Join Early Retirement Today
Reply
 
Thread Tools Search this Thread Display Modes
large stable dividend stocks vs diversified funds
Old 08-19-2006, 12:14 PM   #1
Recycles dryer sheets
 
Join Date: Jan 2006
Posts: 77
large stable dividend stocks vs diversified funds

I have my portfolio allocated to lots of different funds.* Some managed, some indexes.* Was talking to an older, thoughful, coworker who said he used to do that, but switched several years ago to individual stocks.*

Only a handfull or 2 at most.* Mostly large, stable, dividend generating stocks with a couple others thrown in as the opportunity arises (XOM, GE, F (recovery play), Pfizer, Bank of America, Whole Earth, a health care company, etc. and some laddered CD's ).*

The dividends provide some gauranteed growth and since the companies are large stable outfits, less chance of loss of principal.* Less "diworsification".

Sounds kind of interesting, and got me to rethinking my approach (not sure if that is a good thing or not).*His is almost a buy and hold approach.* *Anyone else taken this approach?* Tried both approaches and have comments on them?* *

Too many options out there...
__________________

__________________
Most People are about as happy as they make up their mind to be - A. Lincoln
getoutearly is offline   Reply With Quote
Join the #1 Early Retirement and Financial Independence Forum Today - It's Totally Free!

Are you planning to be financially independent as early as possible so you can live life on your own terms? Discuss successful investing strategies, asset allocation models, tax strategies and other related topics in our online forum community. Our members range from young folks just starting their journey to financial independence, military retirees and even multimillionaires. No matter where you fit in you'll find that Early-Retirement.org is a great community to join. Best of all it's totally FREE!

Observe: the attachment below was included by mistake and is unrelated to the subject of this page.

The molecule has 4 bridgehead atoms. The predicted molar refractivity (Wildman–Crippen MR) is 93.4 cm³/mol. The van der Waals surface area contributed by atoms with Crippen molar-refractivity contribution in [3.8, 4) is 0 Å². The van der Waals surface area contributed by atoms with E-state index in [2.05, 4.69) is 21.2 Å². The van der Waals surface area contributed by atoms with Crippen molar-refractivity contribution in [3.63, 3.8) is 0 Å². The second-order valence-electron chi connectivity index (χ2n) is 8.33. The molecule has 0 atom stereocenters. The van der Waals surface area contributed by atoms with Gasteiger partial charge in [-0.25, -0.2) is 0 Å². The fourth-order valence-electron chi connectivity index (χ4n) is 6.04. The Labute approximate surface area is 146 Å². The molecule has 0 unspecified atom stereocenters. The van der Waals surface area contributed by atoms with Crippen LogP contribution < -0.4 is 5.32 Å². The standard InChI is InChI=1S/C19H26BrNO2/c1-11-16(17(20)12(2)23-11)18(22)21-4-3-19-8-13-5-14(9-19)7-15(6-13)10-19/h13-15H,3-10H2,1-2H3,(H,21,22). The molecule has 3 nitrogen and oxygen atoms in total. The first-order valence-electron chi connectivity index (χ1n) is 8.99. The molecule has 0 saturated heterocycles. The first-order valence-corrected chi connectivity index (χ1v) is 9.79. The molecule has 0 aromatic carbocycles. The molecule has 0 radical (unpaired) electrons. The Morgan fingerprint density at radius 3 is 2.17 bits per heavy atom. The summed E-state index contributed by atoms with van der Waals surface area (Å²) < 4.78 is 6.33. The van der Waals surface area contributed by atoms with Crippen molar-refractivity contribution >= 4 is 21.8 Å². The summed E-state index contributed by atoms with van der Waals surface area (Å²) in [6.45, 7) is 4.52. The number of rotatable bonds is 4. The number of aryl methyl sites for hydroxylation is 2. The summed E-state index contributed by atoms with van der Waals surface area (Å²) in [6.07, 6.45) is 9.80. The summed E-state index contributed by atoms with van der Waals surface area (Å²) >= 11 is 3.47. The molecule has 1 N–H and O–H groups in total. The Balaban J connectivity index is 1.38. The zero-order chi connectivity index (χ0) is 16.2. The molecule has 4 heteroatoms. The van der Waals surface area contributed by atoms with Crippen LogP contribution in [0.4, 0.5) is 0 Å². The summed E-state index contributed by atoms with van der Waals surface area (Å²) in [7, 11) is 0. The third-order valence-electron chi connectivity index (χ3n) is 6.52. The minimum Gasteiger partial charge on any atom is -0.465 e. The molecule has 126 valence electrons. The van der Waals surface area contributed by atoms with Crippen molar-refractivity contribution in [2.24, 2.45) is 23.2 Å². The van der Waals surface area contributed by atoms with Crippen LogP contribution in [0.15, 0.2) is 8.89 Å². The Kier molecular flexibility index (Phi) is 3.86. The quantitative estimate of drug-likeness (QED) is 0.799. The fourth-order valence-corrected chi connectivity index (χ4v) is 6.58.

You are currently viewing our boards as a guest so you have limited access to our community. Please take the time to register and you will gain a lot of great new features including; the ability to participate in discussions, network with our members, see fewer ads, upload photographs, create a retirement blog, send private messages and so much, much more!

Re: large stable dividend stocks vs diversified funds
Old 08-19-2006, 12:31 PM   #2
Give me a museum and I'll fill it. (Picasso)
Give me a forum ...
 
Join Date: Jun 2005
Posts: 8,616
Re: large stable dividend stocks vs diversified funds

For a time I used large stable stocks and also sold covered calls on them. The premiums for the calls was nothing special since the underlying stocks were not so volatile.* In the end, my portfolio looked like the top 10 of the S&P500 and I wasn't making any real money over the averages.

So the approach your friend uses reads essentially like investing in the S&P500 to me.* It can look sexier because it's "individual stocks" and one can be fooled that one is doing better because you remember the XOM's (up 20% in last 12 months) but forget about the GE's (up only 3%) and F (down 14%).* If you averaged your stocks they would probably be up 9% or so which is the same as SPY because that's what SPY is made of anyways.